Thanksgiving may have past, but if you're like me you may still have some extra goodies lying around. To me the giblets are the best part of Thanksgiving, whether you make a giblet gravy, or use them in stock they are vital to a proper Thanksgiving meal - at least in my mind.
Having recently learned how to 'pot' things I decided to pot my turkey liver in order to give it some extra fat, and hide it from my offal loving family. Potted foods are similar to confit foods, in that they are both set in fat. Confit is generally a animal fat, whereas potted food are set in clarified butter.
I began by gently cooking my liver with onions and thyme, then adding some port and reducing.
Turkey liver, onion, thyme, butter, and port.
Then the whole batch was chopped, then run through a robot coup, and pushed through a fine mesh strainer, seasoned, and finally set in a little dish and topped with clarified butter.
Turkey liver, begging to be tasted.
After all that it was a simple matter of letting the clarified butter set and making some toast.
Potted Turkey Liver
My favorite part of potted foods is that if you get the timing right, and the clarified butter has softened just a little bit, and the toast is piping hot the butter will melt as you spread your potted loveliness over the toast adding a richness that can brighten you out of even the most sour mood.
This preparation works very well with chicken livers as well, but there's something about the more intense flavor of turkey liver that just sets me in
Some of you may know I'm also over at SeriousEats currently doing their Sunday Brunch and Supper columns (some changes happening soon!). Occasionally there is some crossover between my columns and this blog, and although this post hasn't gone live yet (so I'm not naming this dish) there is something awesome about putting a piece of fois gras on anything. And as it turns out, it went especially well with this recipe.
So there's a sneak peek at what will be over at SeriousEats next weekend, with some liver on it.
Ducks are a truly wonderful creature, right up there with pigs in my book. I've been meaning to roast a duck forever, and last night I finally got around to it.
This duck came from my local Asian grocery. It seemed a little small (very different from the plump European style duck that I'm more accustomed to) but in my mind it seemed perfect for two people.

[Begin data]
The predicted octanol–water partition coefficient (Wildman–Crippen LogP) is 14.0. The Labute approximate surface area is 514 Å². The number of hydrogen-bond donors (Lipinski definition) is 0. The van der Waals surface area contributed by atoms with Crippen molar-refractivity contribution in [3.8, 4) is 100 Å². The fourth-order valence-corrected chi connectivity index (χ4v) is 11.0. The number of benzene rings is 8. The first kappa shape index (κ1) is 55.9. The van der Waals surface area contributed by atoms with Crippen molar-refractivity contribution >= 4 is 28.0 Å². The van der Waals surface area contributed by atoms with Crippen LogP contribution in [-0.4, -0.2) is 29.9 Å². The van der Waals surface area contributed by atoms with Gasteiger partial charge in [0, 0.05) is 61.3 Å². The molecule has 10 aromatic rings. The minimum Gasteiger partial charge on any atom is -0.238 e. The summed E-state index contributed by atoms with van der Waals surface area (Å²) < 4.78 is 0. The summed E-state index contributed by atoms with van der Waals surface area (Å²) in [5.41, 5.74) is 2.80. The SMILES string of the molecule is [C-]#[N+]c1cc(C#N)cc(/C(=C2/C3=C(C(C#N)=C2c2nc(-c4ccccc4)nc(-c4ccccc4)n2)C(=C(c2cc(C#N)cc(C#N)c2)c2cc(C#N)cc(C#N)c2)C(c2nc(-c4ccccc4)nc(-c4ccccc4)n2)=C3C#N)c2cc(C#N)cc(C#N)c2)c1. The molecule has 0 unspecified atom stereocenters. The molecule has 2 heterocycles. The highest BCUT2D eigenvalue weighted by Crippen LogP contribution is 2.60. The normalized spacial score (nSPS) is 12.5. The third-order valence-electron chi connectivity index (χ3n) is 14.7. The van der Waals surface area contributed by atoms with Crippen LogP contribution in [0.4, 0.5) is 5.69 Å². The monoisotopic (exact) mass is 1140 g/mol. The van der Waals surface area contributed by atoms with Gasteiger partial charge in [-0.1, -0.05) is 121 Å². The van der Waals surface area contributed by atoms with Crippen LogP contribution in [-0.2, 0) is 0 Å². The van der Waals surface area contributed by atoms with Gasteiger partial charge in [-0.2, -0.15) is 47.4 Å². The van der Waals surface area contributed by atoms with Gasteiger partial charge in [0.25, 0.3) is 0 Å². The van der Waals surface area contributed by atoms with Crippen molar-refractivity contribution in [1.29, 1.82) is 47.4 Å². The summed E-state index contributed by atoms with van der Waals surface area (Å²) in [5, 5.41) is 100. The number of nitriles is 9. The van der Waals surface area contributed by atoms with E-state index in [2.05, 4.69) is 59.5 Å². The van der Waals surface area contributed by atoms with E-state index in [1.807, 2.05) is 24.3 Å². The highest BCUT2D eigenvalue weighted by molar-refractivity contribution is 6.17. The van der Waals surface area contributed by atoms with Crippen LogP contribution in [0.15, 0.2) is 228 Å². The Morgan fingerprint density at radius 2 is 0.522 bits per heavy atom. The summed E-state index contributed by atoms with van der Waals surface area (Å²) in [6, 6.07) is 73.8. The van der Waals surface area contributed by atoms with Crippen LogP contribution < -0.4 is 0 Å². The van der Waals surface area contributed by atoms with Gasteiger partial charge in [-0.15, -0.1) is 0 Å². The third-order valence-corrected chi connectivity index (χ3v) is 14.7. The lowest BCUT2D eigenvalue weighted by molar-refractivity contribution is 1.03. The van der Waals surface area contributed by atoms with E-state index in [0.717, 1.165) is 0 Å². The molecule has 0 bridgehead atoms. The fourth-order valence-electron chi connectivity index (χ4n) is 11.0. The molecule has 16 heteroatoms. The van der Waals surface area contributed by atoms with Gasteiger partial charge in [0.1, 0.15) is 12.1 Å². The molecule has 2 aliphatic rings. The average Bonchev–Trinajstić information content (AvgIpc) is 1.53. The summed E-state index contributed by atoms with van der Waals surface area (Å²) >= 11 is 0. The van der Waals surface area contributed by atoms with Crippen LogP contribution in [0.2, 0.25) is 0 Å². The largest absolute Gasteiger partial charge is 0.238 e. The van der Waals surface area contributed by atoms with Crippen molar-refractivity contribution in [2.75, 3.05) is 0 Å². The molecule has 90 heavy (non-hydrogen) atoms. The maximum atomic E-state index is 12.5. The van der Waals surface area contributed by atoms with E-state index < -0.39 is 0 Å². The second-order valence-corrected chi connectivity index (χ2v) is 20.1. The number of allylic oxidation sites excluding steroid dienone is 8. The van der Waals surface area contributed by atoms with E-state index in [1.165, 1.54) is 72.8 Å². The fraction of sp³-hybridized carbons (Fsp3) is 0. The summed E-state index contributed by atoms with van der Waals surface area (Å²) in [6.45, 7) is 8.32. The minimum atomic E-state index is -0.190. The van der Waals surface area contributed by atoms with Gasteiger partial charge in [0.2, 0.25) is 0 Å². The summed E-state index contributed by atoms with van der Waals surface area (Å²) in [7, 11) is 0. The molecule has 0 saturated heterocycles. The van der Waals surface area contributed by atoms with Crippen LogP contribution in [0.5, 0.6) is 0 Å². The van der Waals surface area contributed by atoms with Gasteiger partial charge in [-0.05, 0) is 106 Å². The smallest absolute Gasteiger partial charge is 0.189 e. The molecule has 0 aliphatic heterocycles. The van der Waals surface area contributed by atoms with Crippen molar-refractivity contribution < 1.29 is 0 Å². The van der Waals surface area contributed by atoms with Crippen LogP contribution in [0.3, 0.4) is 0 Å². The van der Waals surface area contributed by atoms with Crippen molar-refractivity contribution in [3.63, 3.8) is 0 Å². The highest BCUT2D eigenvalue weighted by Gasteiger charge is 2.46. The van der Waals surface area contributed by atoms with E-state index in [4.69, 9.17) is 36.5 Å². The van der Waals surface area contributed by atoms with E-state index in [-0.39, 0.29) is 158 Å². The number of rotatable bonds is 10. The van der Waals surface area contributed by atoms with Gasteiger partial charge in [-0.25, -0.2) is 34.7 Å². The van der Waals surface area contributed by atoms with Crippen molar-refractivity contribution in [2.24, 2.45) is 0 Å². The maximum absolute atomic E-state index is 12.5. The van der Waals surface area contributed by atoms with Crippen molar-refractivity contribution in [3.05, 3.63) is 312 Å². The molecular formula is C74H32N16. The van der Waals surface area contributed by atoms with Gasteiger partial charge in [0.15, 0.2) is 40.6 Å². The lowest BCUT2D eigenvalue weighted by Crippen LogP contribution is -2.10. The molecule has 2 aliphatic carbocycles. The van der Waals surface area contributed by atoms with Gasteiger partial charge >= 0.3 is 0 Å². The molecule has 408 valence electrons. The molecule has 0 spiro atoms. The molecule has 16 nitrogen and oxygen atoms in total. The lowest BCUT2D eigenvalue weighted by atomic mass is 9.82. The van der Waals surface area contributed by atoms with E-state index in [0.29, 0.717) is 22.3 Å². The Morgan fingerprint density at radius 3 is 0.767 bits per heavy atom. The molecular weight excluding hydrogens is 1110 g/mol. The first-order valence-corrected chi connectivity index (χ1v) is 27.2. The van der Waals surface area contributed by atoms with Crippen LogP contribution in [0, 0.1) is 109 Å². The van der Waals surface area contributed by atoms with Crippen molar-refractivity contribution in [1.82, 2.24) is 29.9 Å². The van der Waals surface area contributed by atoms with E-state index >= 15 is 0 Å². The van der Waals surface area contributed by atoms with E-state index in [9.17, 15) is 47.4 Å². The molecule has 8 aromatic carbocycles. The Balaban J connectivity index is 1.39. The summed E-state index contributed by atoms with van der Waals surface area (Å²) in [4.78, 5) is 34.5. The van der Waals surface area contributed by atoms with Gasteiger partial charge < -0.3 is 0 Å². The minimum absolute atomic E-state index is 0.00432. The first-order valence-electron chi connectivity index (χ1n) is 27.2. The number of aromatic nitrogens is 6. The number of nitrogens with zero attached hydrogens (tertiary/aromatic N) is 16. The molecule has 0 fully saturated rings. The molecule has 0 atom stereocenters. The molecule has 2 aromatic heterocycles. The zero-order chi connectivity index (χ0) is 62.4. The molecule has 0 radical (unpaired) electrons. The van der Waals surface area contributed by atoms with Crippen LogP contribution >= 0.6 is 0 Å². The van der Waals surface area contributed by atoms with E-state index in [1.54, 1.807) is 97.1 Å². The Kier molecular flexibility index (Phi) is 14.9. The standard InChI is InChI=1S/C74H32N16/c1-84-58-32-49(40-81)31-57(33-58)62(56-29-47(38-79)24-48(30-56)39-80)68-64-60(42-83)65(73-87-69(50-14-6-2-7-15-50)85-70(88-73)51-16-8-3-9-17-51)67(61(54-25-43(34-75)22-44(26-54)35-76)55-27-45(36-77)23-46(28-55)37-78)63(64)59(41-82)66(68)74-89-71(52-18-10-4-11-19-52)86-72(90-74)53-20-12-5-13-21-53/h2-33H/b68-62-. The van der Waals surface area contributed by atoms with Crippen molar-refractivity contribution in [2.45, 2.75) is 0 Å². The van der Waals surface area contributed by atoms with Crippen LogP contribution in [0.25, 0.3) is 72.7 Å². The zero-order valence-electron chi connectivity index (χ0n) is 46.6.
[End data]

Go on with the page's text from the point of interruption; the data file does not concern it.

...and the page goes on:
The cavity of my duck was stuffed with all sorts of lovely giblets; a nice big neck, a couple gizzards, heart and liver. Some of those bits are destined for duck soup, but the liver is getting marinated then sauteed in duck fat as a special treat.
Simple is the way to go when roasting a duck. Poke holes in the skin to allow the fat to drip out, and use more salt than it looks like you probably need.
Into a waiting 325 degree oven, which I checked every 15-20 minutes. Once it started to brown I made a quick glaze (honey, sriracha, soy) and brushed it all over. The duck went back into a now 425 degree oven to finish crisping.
I served just the breast, which to be honest was not enough. The breast was thin, and not quite juicy enough, and the skin was not the desired level of crisp.
Alongside some sticky rice, steamed bok ckoy and some daikon sprouts it was a pretty good dinner. Definitely room for improvement, which is never a bad thing because that means there is more duck in my future.
Nose to tail eating can sometimes involve cooking and eating some things that can sometimes seem unappetizing - even to those of us who are offal inclined. And then there's fois gras.
Fois is the liver of a duck that has been force fed. What the birds are fed is up to the producer, sometimes it's a combination of different grain, sometimes it's brandy soaked bread. There is a lot of controversy surrounding how fois gras is made, some peope feel the ducks are being tortured by going through the gravage (forcefeeding) process - I've seen these ducks happily following the farmers to get their suppers.
Opinions on feeding ducks aside, fois gras is delicious, luscious and a treat. I purchased my tiny piece at one of my local gourmet shops, it's Grade B Fois Gras, which means that there are some veins present but the flavour and texture are still fois. Just a little more high maintenance. They are fairly easily removed with a sharp knife. For those on a budget I highly suggest it.
A lovely treat.
Before I left my last job I bought a jar of cider jelly, which is very simply a gallon of cider reduced to a small jar of jelly - the flavour is sweet and tart and appley. I've also got a little bit of homemade blueberry lime jam. Very simply I'm going to toast some baguette, sear my fois gras in a very hot pan and serve them with my two preserves.
Don't salt the liver until it's seared, then give it a generous sprinkle. The one thing to remember is to not over cook your precious liver, you want it quivering on the inside and crisp on the outside.
Our lovely lump of liver.
The liver is flavourful, fatty and salty, the cider jelly is sweet and tart and the toast is crisp (the jam is alright - not bad for a first batch). A nice glass of wine and Ross and I are feeling very fat and happy.
After having a beautiful roast chicken for dinner I was left with one lonely liver. That one liver cooked in a bit of nice olive oil, then finished with a splash of last nights red wine, some salt and cracked black pepper made a perfect mid-morning snack.
I seem to be averaging about a post a month, which really disappoints me. There have been a lot of changes around here. Been spending more time with the lovely people at How2Heroes doing some videos. I'm changing jobs, trying to get the new house a little more together.
Trying to ramp up for some more posts, but it may be slow for a bit longer.